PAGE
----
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The Prodigal Returns

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Susie and I have just finished a visit to Norfolk in our camper van, which included a week on the Broads on a boat from Richardsons.

On the ferry coming over from Caen to Portsmouth we saw the Queen Mary 11, coming out of Spithead on her way down the channel.




 We spent the first week in a chalet on the Broadside Chalet Park in Stalham. A very peaceful and well maintained place with all the facilities one could wish. For us it was nice and central for going out visiting friends and family. It has a clubhouse which is just across the main road from Richardsons, for those who fancy a bar and a meal a few hundred yards from the mooring. Only open Friday evenings and weekends in the off season.



Then it was load everything back in the camper van (I had found a folding wheelbarrow in Lathams) travel about 200 yards as the crow flies and load it all again into the hire boat at Richardsons. Thank Goodness we had hired a big one! The boat was ready at 1400 as requested but it was 1600 before we had everything stowed and were ready to go. I didn't need a trial run as they reckoned I had "been before" but I nonetheless got a very comprehensive handover of all the switches and buttons, etc.

It then took me 4 hours to get down the Ant through all the traffic and on to Salhouse, where the general consensus of opinion was that the gazebo that I had just delivered, could wait until the morning before we tried to put it up! Some things are best left until the morrow and so the Admiral and Mary Jane joined us for a GT instead!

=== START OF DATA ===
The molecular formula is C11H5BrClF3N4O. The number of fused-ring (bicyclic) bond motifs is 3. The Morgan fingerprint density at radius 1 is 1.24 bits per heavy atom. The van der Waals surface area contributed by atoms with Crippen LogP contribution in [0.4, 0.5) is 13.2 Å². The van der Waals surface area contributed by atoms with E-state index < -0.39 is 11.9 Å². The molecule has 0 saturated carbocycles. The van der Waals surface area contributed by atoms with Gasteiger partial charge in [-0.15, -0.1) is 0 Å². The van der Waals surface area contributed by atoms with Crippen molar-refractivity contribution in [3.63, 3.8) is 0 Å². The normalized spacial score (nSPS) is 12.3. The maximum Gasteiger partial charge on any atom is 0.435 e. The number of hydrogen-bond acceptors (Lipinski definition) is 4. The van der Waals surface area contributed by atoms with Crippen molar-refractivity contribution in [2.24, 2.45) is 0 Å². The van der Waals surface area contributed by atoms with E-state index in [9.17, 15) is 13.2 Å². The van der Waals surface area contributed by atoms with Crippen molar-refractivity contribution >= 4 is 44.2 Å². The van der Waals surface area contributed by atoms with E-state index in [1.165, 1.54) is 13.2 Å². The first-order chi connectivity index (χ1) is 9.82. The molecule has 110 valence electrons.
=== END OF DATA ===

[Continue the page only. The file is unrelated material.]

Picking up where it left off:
I have posted my photos of the Saturday morning and we couldn't believe the lovely weather, after all the dreadful forecasts. There were 3 boats moored for the night who were "not invited" for the festivities but Grendel came down early and lit up his wood burner for breakfast. I offered him a coffee while he was doing it but he is a determined "survivalist". Anyway it was very effective as the "non members" soon departed under cover of the smoke screen!

We left the broad about 0830 to pick up Wussername an' 'is missis from Ranworth, which gave an excuse to charge the batteries, get hot water and not be accused of running my engine on the moorings. On the way back out of Ranworth Dam we came across The Corsican, stopped beam on in the river and seemingly broken down. I did the normal thing, lashed alongside him and started towing, while they sorted out whatever the problem was. Once we got past Horning Vicarage the news came across that despite Steve's best efforts the engine needed some parts, so we were "on" for a tow to Salhouse. It was only then that it dawned on me that I was no longer part of the boatyard staff : I was a hirer, and I was towing with a hire boat! Not allowed! I said to Andrew that if we get through Horning with this lot, on the Horning Sailing Club open day, without being pulled in by a Ranger, then I'm a Dutchman! Sure enough, just before the Swan corner there was the Ranger, coming the other way and there was the sailing club, tacking ahead of us. By this time we had started on the bottle of chilled Prosecco that Andrew and Anne had brought with them, so the glasses had to disappear into the galley "right quick"! As it was he simply waved as he went past and we all waved back. Talking about it afterwards, we reckoned he must have thought that it was The Corsican who was towing us!

We had a splendid weekend and went back to Ranworth on Sunday morning to drop off Andrew and Anne and then on to Acle to spend the night. As it happened, a boat came out of the right side moorings at the Maltsters just as we arrived, so I got in there stern on pretty sharpish. We then reckoned we couldn't do better than stay there for the night, have an afternoon siesta, and tackle Yarmouth the next day. We had lunch in the pub with Andrew and Anne, accompanied by Morris dancers who, just for once, were very professional and pleasantly entertaining. We tried for a pizza in the evening but the man who runs the hut had already run out of ingredients. So at least he had a good day's business! So it was a meal in the pub again, and very good it was.